Nevertheless, we will continue to open our home for another furry friend in the future, because they belong to us -always have and always will to the day we will die.
So congratulations to your pack. Well done my friend.
Oh I know what you mean about a heart only being able to hurt so much and the loss of a canine is an intense pain. I will see if I can find the little tribute I paid to Tally who was The Bean’s last companion. When The Bean arrived, and gradually they all passed and it was just The Bean and I for five years. I wish I had opened our doors earlier but it was not practical for a variety of reasons. Your boys sound just adorable and I loved the picture you shared last week. I cannot imagine no dog in my life and happily my husband feels the same way. All hail dogs and may you find the right way when the time comes with your boys. You will, I know you will, you are a wise and compassionate woman and I am so glad to have stumbled across you however on earth we did!
I feel the same way. Where in the U.S. are you if I may ask and how do you like it so far -beside the Coronavirus? (What in the world made you move to Trumpland now?)
We are in Massachusetts (about 30 miles west of Boston). I actively hated it to start with, if I’m truthful. I had previously spent the whole of 2016 here but I guess that felt like a loooong vacation. The hot mess in my head didn’t help, of course, but I found it SO foreign and I seemed to spend all my time apologising for not being a shoe-in. Now that I have had my head bent into comfortable (for me) shape, I don’t give a fig if I don’t conform. I’m me and I am damned well not going to compromise myself. But, that said, there are things that have to alter otherwise you are swimming against the tide all the time and it’s too exhausting. What made me move here? My husband, although British by birth moved to France in 1980 and in 1989 he moved here. He is a naturalised citizen of many years past. We met 8 years ago and after seeing my youngest through Uni, it was time to actually be married together rather than 3,000 miles apart. I miss France terribly (lived there several years before moving here) and I miss my family more than I can explain, but this is my life and I intend to make it work. Whether we remain here forever remains to be seen. We would like to retire back to France but economics, politics and now pandemics make planning futile for now and maybe forever. So we may find a place to settle into old-age on this side of the pond. All to be discovered and we are fortunate to be alive and I cherish life just now more than I ever consciously have. Go softly, friend. Hard to achieve right now but more crucial than ever, I believe.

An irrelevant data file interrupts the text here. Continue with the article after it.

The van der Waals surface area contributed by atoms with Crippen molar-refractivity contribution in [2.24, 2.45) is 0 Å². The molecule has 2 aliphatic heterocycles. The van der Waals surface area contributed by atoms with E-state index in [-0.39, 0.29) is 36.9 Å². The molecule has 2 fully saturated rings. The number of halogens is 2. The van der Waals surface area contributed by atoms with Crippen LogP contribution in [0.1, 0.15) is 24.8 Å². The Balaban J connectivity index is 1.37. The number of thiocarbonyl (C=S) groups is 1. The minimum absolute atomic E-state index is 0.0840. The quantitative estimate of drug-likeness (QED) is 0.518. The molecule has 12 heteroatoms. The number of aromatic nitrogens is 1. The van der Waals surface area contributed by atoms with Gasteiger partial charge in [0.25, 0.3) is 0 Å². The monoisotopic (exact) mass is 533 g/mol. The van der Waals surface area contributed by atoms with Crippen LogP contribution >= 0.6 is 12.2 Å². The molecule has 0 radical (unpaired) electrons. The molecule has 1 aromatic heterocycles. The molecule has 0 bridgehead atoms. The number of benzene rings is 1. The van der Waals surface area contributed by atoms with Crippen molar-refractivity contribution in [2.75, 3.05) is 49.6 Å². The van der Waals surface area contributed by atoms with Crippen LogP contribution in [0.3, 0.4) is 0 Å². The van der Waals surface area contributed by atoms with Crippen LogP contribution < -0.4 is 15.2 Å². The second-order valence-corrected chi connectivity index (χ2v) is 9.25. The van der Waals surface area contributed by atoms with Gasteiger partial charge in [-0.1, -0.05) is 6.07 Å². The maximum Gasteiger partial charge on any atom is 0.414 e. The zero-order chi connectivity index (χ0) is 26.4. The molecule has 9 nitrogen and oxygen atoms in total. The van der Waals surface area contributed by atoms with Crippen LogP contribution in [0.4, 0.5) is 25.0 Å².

I am 30 years ahead of you, so let me give you free & unwanted advise. Don’t try to fit in, because it doesn’t work.
You are a cosmopolitan like me and we can never hide the fact that we have seen more than others. Soon you will stop apologizing and you too will find yourself smiling wisely (too often) especially if you come across very narrow-minded people.
Many of my friends have not been brought up here, and the ones who have been born here, are liberal nutcases like me. 🙂
Enrich the area around you with your style and have fun by doing so. You are a unicorn ..stay one.
My husband has been here 30 years and nodded his head sagely when I read your note to him. Thank you for calling me a unicorn – that makes me proud. May I ask where in the country you are?
Columbus, Ohio (not by choice)
My cousin lives in Shaker Heights, OH. My choice wouldn’t be here actually but at least you can pretty much guarantee the tenor of any conversation or gathering will always be Liberal.
I am a unicorn myself and insist on being treated as one. 🙂
As you should and as i will henceforward and ever after …. 🦄 🦄
HB2 finally caved in and suggested getting the sisters too?! Secret softie. 🙂
“For this reason I am always last to make my order in a restaurant – I dither back and forth and eventually am forced by the collective irritation of whomever I am dining with and the person taking the order and the choice will be made by whichever point of the eeny-meeny I am at at that precise moment…” If you only knew what shade Adi’s face turns by the time I am done deciding.
Three posts in three consecutive days. You are hitting sixes, milady! xx
He is SUCH a softie but don’t tell anyone 😉 Ha … I can just see Adi’s face. I have to say Two Brains shares this with him …. he does not enjoy my intense procrastinations. Hitting sixes! You do make me smile xx
Needed the time to read carefully how you acquired a full pack of loveliness – and what a story this is! Not only do you write like a Godess but you’re also a whizzard in packing up your wishes in a way that no hubby could twiddle out once you have set your eyes and mind on a few more rescue puppies…. Well done you. You are a sweet couple.